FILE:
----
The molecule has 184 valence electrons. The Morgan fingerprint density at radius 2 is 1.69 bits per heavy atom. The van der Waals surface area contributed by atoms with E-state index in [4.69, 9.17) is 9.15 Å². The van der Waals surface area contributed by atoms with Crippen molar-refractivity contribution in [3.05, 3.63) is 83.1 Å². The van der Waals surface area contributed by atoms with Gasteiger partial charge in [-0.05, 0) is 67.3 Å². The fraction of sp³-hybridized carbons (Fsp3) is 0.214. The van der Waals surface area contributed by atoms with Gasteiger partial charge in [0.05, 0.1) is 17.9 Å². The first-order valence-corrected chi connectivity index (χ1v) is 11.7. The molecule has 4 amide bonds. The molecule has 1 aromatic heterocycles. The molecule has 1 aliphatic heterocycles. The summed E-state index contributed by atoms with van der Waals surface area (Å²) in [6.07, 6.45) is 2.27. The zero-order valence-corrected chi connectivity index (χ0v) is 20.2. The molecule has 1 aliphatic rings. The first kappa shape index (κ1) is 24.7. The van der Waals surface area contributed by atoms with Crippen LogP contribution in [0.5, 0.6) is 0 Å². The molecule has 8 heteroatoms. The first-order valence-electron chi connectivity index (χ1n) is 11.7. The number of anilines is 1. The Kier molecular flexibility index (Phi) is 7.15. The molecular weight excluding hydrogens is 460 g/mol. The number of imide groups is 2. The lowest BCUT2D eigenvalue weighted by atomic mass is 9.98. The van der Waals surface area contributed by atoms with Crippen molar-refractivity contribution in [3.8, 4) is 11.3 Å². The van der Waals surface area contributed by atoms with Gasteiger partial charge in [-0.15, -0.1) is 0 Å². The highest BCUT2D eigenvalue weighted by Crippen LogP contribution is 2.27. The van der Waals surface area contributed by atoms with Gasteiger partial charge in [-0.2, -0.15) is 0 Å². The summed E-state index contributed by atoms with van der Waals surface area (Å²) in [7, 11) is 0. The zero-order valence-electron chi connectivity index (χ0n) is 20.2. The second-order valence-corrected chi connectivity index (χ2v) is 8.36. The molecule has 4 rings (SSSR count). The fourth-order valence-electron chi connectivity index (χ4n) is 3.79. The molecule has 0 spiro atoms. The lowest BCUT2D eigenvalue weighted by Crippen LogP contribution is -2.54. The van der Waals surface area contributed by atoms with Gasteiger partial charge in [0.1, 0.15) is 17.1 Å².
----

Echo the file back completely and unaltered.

The molecule has 184 valence electrons. The Morgan fingerprint density at radius 2 is 1.69 bits per heavy atom. The van der Waals surface area contributed by atoms with E-state index in [4.69, 9.17) is 9.15 Å². The van der Waals surface area contributed by atoms with Crippen molar-refractivity contribution in [3.05, 3.63) is 83.1 Å². The van der Waals surface area contributed by atoms with Gasteiger partial charge in [-0.05, 0) is 67.3 Å². The fraction of sp³-hybridized carbons (Fsp3) is 0.214. The van der Waals surface area contributed by atoms with Gasteiger partial charge in [0.05, 0.1) is 17.9 Å². The first-order valence-corrected chi connectivity index (χ1v) is 11.7. The molecule has 4 amide bonds. The molecule has 1 aromatic heterocycles. The molecule has 1 aliphatic heterocycles. The summed E-state index contributed by atoms with van der Waals surface area (Å²) in [6.07, 6.45) is 2.27. The zero-order valence-corrected chi connectivity index (χ0v) is 20.2. The molecule has 1 aliphatic rings. The first kappa shape index (κ1) is 24.7. The van der Waals surface area contributed by atoms with Crippen LogP contribution in [0.5, 0.6) is 0 Å². The molecule has 8 heteroatoms. The first-order valence-electron chi connectivity index (χ1n) is 11.7. The number of anilines is 1. The Kier molecular flexibility index (Phi) is 7.15. The molecular weight excluding hydrogens is 460 g/mol. The number of imide groups is 2. The lowest BCUT2D eigenvalue weighted by atomic mass is 9.98. The van der Waals surface area contributed by atoms with Crippen molar-refractivity contribution in [3.8, 4) is 11.3 Å². The van der Waals surface area contributed by atoms with Gasteiger partial charge in [-0.15, -0.1) is 0 Å². The highest BCUT2D eigenvalue weighted by Crippen LogP contribution is 2.27. The van der Waals surface area contributed by atoms with Gasteiger partial charge in [-0.2, -0.15) is 0 Å². The summed E-state index contributed by atoms with van der Waals surface area (Å²) in [7, 11) is 0. The zero-order valence-electron chi connectivity index (χ0n) is 20.2. The second-order valence-corrected chi connectivity index (χ2v) is 8.36. The molecule has 4 rings (SSSR count). The fourth-order valence-electron chi connectivity index (χ4n) is 3.79. The molecule has 0 spiro atoms. The lowest BCUT2D eigenvalue weighted by Crippen LogP contribution is -2.54. The van der Waals surface area contributed by atoms with Gasteiger partial charge in [0.1, 0.15) is 17.1 Å².